Starlight City Paperback – October 20, 2012
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From the Back Cover
About the Author
- Paperback : 168 pages
- ISBN-10 : 1478375043
- ISBN-13 : 978-1478375043
- Dimensions : 6 x 0.38 x 9 inches
- Item Weight : 8.3 ounces
- Publisher : CreateSpace Independent Publishing Platform (October 20, 2012)
- Language: : English
Best Sellers Rank:
#11,173,462 in Books (See Top 100 in Books)
- #13,643 in Cyberpunk Science Fiction (Books)
- Customer Reviews:
Top reviews from the United States
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The futuristic world of Starlight City was very well planned. The details build a very complex world of humans, part humans, and robotic beings existing in a very precarious balance. Black, who is no longer entirely human, skirts around the edges of civilization. Those like him are treated as outcasts. The social structure felt quite realistic as well. I did have trouble with some of the smaller details like the money system and time system. I didn't feel like these were explained completely, so I wasn't always sure of how much time had passed or the significance of the amount of money involved.
The main character, Black, had a very intriguing story. Parts of his memory are gone, yet he remembers bits and pieces at times and wants to find out what really happened to him. I enjoyed following his story. Griff was also an interesting character. Now trapped inside a mechanical body, he still has access to his human memories. There is some disconnect between remembered emotions and actually experiencing emotions, but he develops bonds with those around him that drive his decisions and actions.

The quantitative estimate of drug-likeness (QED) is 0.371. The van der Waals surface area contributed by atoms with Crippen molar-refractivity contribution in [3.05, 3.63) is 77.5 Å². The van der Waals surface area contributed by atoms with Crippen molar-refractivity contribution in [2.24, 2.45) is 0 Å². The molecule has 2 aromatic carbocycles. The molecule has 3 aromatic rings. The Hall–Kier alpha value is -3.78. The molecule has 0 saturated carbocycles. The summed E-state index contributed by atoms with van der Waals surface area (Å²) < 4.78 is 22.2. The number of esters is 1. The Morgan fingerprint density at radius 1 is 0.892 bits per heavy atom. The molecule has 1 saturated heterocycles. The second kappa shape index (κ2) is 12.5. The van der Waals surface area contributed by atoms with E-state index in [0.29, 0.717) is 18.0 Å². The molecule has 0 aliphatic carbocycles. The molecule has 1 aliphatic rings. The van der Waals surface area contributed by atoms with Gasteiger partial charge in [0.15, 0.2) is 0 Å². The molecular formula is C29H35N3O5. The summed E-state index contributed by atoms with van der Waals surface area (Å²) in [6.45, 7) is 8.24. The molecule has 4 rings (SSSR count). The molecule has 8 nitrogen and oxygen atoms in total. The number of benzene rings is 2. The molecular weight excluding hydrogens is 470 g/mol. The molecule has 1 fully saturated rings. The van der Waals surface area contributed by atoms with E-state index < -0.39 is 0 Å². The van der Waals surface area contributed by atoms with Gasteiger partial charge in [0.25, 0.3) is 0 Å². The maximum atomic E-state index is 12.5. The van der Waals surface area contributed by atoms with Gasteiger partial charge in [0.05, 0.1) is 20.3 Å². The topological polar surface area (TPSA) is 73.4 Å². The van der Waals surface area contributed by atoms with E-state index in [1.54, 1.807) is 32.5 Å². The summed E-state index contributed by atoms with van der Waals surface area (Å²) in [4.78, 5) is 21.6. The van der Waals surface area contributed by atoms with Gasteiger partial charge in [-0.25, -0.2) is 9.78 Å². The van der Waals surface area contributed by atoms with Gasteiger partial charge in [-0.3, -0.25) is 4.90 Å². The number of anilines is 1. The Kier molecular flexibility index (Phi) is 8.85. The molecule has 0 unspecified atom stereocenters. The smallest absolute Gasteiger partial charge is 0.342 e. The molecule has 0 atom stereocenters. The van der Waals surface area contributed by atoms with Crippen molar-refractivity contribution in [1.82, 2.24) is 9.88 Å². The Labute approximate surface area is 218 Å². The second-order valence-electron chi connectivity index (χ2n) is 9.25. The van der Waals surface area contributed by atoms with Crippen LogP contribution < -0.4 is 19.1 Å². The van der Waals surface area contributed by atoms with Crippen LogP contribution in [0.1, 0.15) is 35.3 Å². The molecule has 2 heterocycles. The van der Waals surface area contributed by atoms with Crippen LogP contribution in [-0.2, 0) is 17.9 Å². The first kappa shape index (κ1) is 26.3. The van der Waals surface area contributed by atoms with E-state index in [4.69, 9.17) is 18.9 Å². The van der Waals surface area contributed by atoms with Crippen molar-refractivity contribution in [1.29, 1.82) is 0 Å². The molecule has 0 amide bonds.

The overall story was intriguing. I think it has good potential as a series. The pacing was a bit slow after the initial chapter up through the middle of the book. Part of the problem with the pacing was that the timeline kept jumping back and forth, sometimes to a different character as they remembered an event that happened previously. It kept the story from progressing smoothly and broke the flow. As a whole, this was an interesting book. I had a little difficulty with the pacing and flow, but it was a fun read.
The protagonist is Black. When the story opens, Black is in Starlight City on the planet Neon. Right away it is easy to see Black isn't a normal human. He wears sunglasses all of the time to hide his unusual yellow- colored eyes that may draw unwanted attention to him. When he gets injured, we learn that his limbs can regenerate. His body has been altered by someone, but he has no memory of it.
Lee does a great job in his vivid depiction of Starlight City controlled by Administrator Nahzier who is heavily involved in scientific human experimentation. So far, Nahzier has created an army of quasi-humans called Alpha Humans who are blend of human and robot.